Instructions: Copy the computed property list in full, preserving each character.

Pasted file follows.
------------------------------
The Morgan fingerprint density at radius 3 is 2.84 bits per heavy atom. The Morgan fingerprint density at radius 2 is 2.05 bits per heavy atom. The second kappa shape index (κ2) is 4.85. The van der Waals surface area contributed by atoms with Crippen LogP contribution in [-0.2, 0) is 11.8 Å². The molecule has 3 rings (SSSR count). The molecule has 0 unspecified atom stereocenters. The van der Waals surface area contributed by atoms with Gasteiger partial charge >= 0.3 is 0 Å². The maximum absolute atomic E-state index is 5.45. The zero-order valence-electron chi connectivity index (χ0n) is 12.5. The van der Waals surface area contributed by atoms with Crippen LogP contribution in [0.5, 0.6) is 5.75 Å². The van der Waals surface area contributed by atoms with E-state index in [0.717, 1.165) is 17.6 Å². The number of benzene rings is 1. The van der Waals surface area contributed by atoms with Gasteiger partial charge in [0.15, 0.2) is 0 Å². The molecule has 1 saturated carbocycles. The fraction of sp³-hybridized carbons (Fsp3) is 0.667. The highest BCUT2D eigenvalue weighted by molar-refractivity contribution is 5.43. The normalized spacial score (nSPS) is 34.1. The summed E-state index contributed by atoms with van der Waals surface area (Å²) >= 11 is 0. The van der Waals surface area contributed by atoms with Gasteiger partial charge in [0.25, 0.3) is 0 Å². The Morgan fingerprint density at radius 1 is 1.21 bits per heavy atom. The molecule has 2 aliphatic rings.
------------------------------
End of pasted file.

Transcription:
The Morgan fingerprint density at radius 3 is 2.84 bits per heavy atom. The Morgan fingerprint density at radius 2 is 2.05 bits per heavy atom. The second kappa shape index (κ2) is 4.85. The van der Waals surface area contributed by atoms with Crippen LogP contribution in [-0.2, 0) is 11.8 Å². The molecule has 3 rings (SSSR count). The molecule has 0 unspecified atom stereocenters. The van der Waals surface area contributed by atoms with Gasteiger partial charge >= 0.3 is 0 Å². The maximum absolute atomic E-state index is 5.45. The zero-order valence-electron chi connectivity index (χ0n) is 12.5. The van der Waals surface area contributed by atoms with Crippen LogP contribution in [0.5, 0.6) is 5.75 Å². The van der Waals surface area contributed by atoms with E-state index in [0.717, 1.165) is 17.6 Å². The number of benzene rings is 1. The van der Waals surface area contributed by atoms with Gasteiger partial charge in [0.15, 0.2) is 0 Å². The molecule has 1 saturated carbocycles. The fraction of sp³-hybridized carbons (Fsp3) is 0.667. The highest BCUT2D eigenvalue weighted by molar-refractivity contribution is 5.43. The normalized spacial score (nSPS) is 34.1. The summed E-state index contributed by atoms with van der Waals surface area (Å²) >= 11 is 0. The van der Waals surface area contributed by atoms with Gasteiger partial charge in [0.25, 0.3) is 0 Å². The Morgan fingerprint density at radius 1 is 1.21 bits per heavy atom. The molecule has 2 aliphatic rings.